In the meantime, Mr. Graffia was released from prison, having served his sentence. Although neither party raises the issue, I note that Mr. Graffia's release from prison does not deprive me of jurisdiction over his section 2255 motion. See Gates v. United States, 515 F.2d 73, 76 n. 1 (7th Cir. 1975) ("Although [petitioner] has now been released from custody, this court retains jurisdiction to grant relief, if appropriate. The petition under § 2255 survives his release because it was filed while he was in custody."). Nor does his release make his motion moot. A section 2255 motion is not moot if "sufficient collateral consequences of the conviction persist to give the petitioner `a substantial stake in the judgment of conviction which survives the satisfaction of the sentences imposed on him.'" Puchner v. Kruziki, 111 F.3d 541, 543 (7th Cir. 1997) (quoting Carafas v. La Vallee, 391 U.S. 234, 237 (1968)). As it is unlikely that convictions have no collateral consequences, it is the government's duty to plead and prove that petitioner's conviction does not. Id.*fn1 The government has failed to even address the issue here, and thus has failed to meet its burden. I turn, then, to the merits of Mr. Graffia's petition.*fn2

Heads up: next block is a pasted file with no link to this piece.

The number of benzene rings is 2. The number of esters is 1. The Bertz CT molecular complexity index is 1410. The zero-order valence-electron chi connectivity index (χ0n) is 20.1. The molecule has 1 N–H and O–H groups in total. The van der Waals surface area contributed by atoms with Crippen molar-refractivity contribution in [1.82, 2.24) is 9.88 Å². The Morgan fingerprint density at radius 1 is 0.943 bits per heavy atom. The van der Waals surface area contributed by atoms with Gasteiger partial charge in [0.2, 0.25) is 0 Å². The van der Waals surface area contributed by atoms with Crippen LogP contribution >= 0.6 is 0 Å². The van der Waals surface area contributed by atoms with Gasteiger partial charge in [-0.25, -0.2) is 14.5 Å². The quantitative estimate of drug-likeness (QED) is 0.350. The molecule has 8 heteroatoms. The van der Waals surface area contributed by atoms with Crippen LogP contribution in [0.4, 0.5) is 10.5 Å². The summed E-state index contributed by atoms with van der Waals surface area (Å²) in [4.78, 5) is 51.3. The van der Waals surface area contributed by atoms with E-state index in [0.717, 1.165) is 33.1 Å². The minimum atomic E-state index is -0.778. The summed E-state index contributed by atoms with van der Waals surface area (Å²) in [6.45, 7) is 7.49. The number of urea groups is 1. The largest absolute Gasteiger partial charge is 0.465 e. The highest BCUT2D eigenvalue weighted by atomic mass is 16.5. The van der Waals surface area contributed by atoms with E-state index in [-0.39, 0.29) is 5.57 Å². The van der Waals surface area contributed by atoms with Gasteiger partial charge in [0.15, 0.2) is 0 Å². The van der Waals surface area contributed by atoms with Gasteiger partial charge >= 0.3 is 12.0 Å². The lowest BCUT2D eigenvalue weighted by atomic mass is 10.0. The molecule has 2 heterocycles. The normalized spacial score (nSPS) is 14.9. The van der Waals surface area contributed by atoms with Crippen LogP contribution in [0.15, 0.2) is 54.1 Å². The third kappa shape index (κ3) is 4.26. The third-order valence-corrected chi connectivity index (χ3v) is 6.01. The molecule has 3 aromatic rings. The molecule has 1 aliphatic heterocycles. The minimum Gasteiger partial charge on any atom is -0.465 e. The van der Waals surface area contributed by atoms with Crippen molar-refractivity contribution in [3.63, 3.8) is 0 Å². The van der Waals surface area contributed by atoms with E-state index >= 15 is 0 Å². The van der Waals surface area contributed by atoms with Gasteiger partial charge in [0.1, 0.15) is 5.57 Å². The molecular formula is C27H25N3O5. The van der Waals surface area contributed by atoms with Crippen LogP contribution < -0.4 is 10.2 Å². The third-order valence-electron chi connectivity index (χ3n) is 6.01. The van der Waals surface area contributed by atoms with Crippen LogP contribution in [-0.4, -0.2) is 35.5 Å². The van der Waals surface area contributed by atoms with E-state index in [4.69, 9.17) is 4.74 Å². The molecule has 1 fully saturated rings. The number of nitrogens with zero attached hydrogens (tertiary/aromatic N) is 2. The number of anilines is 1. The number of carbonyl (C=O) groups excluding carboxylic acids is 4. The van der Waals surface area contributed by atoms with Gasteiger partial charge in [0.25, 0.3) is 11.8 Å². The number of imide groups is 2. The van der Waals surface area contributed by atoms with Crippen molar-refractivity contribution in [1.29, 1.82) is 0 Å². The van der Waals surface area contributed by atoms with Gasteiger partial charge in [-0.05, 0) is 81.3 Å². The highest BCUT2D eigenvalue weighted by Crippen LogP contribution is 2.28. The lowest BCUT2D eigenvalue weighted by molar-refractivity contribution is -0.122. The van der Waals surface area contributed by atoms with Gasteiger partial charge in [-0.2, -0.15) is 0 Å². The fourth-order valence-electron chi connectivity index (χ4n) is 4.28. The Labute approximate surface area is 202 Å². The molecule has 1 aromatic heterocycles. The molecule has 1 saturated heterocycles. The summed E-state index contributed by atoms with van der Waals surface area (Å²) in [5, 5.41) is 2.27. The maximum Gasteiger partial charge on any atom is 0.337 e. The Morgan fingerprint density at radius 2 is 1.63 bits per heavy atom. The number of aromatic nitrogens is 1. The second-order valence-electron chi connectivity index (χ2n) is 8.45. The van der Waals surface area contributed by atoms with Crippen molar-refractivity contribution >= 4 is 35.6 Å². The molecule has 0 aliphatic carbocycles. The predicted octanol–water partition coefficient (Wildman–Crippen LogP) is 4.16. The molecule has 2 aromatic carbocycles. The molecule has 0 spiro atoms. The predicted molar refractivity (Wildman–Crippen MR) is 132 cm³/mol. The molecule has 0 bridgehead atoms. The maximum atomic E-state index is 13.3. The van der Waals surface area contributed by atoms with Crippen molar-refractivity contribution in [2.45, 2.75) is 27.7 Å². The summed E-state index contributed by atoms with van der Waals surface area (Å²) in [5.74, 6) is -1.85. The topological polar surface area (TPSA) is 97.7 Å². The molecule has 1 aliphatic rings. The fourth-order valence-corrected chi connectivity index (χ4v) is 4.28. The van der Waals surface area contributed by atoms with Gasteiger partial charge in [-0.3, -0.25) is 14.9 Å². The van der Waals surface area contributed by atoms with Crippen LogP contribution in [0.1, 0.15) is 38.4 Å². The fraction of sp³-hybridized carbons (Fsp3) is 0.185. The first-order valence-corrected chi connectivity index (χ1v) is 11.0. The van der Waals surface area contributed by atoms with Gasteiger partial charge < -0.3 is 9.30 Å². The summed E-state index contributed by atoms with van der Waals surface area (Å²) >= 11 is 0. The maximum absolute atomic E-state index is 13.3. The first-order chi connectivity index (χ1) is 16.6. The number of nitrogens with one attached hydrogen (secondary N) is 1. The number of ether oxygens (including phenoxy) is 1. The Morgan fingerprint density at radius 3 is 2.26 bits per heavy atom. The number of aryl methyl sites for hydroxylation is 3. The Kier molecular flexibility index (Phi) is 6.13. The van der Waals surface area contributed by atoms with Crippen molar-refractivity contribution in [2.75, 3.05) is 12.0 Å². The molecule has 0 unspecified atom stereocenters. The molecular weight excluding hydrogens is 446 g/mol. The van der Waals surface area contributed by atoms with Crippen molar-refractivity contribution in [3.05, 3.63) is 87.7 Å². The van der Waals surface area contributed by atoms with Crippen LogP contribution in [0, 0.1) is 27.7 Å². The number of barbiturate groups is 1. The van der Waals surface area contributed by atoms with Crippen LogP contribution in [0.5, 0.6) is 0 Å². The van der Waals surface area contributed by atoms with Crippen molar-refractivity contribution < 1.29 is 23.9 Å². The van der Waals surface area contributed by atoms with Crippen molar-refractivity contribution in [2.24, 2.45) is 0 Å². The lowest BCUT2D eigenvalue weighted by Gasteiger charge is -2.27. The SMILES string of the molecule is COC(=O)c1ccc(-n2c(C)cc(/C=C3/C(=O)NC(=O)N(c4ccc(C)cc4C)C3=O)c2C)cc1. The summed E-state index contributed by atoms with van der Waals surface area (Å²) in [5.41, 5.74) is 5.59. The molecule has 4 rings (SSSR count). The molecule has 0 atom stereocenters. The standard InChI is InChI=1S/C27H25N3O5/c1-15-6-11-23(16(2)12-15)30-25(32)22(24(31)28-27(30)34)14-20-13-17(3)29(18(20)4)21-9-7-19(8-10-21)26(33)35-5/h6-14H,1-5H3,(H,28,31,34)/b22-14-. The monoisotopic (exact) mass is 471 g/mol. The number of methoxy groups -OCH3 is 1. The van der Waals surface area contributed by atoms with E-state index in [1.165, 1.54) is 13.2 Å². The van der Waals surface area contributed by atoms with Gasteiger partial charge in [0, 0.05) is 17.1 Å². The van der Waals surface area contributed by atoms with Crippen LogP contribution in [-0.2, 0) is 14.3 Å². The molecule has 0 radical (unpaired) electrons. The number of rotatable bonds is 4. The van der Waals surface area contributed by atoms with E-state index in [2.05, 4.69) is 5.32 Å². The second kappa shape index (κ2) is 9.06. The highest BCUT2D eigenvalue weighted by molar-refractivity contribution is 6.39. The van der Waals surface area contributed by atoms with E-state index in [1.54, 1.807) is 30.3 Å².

Mr. Graffia states four reasons why he believes his conviction was unconstitutional. His arguments are a bit difficult to understand at times, but I will do my best to properly characterize them throughout this opinion. Mr. Graffia first argues that the federal criminal code does not apply to the conduct for which he was convicted. Second, he argues that his grand jury proceedings were tainted. Third, he argues that his indictment was constitutionally deficient. Fourth, he argues that he received ineffective assistance of counsel.